So, while this season was exciting for fans of the Teddy Bears, it’s hard not to see that everything broke just right. Zach “I’m like a Chimera, I’ve got the body of a man and the head of a sheep” Randolph was having a eureka moment and salvaging his career, but it’s even odds that he falls back into the habit of making dumb plays and hotboxing his car after games. Likewise, Rudy Gay could sign an offer sheet that makes owner Michael “Do I get some sort of plaque for being the cheapest owner in the NBA? No, well I’ll make one myself then. Wait, it costs how much? Oh no, that’s far too expensive” Heisley curl up in bed and suck his thumb until the seven day matching period has passed. And the grizzlies could use their second overall pick in the draft on a stiff like Hasheem Thabeet. Wait, what?!? They did that? Last year? Wow…

Anyhow, put like that, it’s not hard to see how this seemingly exciting season for the Teddy Bears could quickly turn back to another 24 win season. Why? Well, as I noted before, I think this team is cursed. I think that when the Grizzlies were founded, it’s fairly even odds that Orca Bay Sports broke ground on a Native burial ground in Vancouver. The Coast Salish people surely responded by cursing the franchise. It’s really the only logical conclusion. So, the Grizzlies need to reverse this curse, they need to improve their Karma. As I see it, there’s clearly only one way to do this…

BRING BASKETBALL BACK TO THE NORTHWEST.

That’s right. It’s time for Heisly to sell the team and the new owner should pick up this crumbling foundation, shed the Grizzlies morbid history and return to Seattle where the Supersonics championship banner and rich history are just waiting for someone to claim them. In this way, the Grizzlies could remove the curse, right a Karmic wrong, and go further towards improving their team than any offseason move the front office could conduct.

New Orleans (37-45):

The Hornets are a mess. They might have one of the five best players in basketball, on the other hand, they might just have a guy who was really great until his body became star crossed and he couldn’t stay healthy. On top of that, even if we assume that Chris Paul comes back to full health, the Hornets’ roster looks a lot like Meg Ryan’s plastic surgery.

They’ve made a series of terrible decisions, that have left them saddled with an old, misshapen, expensive roster. It really started with offering Peja Stojakovic a 60 million five year contract, followed by thinking that because James Posey had won two titles with two different teams, that he was the second coming of Robert Horry. I like Posey and he was instrumental in the Celtics 2008 championship, but he’s no Big Shot Rob. They traded for Tyson Chandler’s big contract and bigger medical history, which meant that they eventually had to swap him for Emeka Okafor’s equally outsized contract.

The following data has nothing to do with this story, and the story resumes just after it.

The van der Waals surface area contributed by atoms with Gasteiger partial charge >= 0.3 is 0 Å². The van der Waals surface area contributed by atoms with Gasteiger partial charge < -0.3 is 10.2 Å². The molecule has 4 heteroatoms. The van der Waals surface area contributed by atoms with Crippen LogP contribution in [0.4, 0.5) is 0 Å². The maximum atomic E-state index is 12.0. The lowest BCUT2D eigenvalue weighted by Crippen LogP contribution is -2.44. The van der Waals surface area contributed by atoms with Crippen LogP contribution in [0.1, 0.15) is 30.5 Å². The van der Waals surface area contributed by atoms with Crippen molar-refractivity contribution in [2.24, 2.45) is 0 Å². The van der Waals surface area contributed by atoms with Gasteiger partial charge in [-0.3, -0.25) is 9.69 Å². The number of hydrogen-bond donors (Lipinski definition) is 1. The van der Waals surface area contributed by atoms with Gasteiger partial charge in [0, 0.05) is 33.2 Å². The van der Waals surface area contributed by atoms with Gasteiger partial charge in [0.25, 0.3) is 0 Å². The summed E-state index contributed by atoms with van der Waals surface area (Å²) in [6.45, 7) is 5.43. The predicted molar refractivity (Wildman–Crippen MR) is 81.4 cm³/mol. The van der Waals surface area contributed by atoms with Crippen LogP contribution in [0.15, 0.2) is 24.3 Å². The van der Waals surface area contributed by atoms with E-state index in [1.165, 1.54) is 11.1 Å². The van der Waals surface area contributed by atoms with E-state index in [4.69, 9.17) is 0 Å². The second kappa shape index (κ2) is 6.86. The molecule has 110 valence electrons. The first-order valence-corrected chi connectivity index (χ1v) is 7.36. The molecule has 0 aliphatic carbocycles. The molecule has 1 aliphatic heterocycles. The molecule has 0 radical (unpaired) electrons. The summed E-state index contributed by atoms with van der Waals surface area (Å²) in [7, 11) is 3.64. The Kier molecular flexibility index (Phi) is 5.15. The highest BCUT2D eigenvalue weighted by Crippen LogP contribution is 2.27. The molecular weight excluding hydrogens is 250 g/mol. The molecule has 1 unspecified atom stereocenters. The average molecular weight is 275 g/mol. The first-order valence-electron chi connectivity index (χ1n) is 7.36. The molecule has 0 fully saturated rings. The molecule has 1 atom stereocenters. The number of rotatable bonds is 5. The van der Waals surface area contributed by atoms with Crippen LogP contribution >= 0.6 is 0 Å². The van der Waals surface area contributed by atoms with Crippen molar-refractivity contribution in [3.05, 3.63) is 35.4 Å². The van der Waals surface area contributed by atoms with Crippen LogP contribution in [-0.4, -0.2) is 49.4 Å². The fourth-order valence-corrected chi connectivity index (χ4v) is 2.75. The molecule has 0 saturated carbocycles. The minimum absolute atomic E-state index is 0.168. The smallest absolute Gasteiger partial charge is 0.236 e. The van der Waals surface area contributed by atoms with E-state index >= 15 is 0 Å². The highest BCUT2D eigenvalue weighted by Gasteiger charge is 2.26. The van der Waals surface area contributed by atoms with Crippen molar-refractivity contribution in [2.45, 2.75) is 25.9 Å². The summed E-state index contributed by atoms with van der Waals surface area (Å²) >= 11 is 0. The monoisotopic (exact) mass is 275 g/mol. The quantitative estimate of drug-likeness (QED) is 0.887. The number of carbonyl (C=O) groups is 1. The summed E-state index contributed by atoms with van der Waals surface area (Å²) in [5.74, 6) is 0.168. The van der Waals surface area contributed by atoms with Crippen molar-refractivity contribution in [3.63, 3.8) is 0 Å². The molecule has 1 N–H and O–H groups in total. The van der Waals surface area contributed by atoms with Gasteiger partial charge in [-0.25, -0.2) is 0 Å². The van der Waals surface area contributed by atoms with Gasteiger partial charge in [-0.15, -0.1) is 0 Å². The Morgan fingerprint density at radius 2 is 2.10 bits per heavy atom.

The result of all these moves, is that the Hornets, who in 2007-08 seemed to be a comet ascending to the NBA’s penthouse, are rammed right up against the luxury tax, paying almost two million per victory last year. Aggravating the situation, they continue to be owned by one of the worst owners in sports and he remains unwilling to pay the luxury tax. Things this year became so bad that the media started speculating the Hornets would trade Chris Paul… Whoa… There… Tiger. Lets not get all crazy here. There’s smart ways to save money and then there’s franchise suicide. You trade Paul when you’re committing the later.

So, if you read the bulging, steroid induced part 1 of this column, then you know that I think the Hornets can be enticed into swapping bad contracts or giving up young stud point guard Darren “Chris Paul Lite” Collison as long as they save dolla, dolla, bills y’all. So, if you’ve got deep pockets (cough-jamesdolan-cough) and you’re willing to absorb James Posey and/or Emeka Okafor’s contract, you might well be able to get Collison as a prize.

If I’m the Hornets brass, I talk to Knicks GM Donnie Walsh about swapping Okafor and Collison for Eddy Curry’s (finally) expiring contract and Wilson Chandler. If the Knicks strike out on the free agent market, then this might not be a deal they’re interested in, but if they come away with any two of LeBron, Wade, Bosh, Joe Johnson, or Amare, then they are going to need to surround them with a) bodies, any freaking bodies, b) someone to play the point, c) someone to play center, and d) more bodies.

Obviously Curry’s useless and would immediately be bought out, at which point like Keyser Soze the NBA public would probably never see him again, but shedding Okafor’s salary would leave the Hornets in a very enviable position for 2011. I think that the Hornets are basically stuck for this year, but if they clear off enough cap space they could become players in 2011. Who’s available in 2011 you ask?

Well, actually almost nobody, except Carmelo Anthony. Could the Hornets get Anthony? I don’t know, but they have three factors in their favor: 1) They play in New Orleans. 2) Bringing a winner to post-Katrina New Orleans is gold for a player’s national profile. 3) Chris Paul. Paul is the kind of player that every guy wants to play with. He’s a natural point, who understands how to get easy buckets for his guys, and he’s also a dynamic talent in his own right.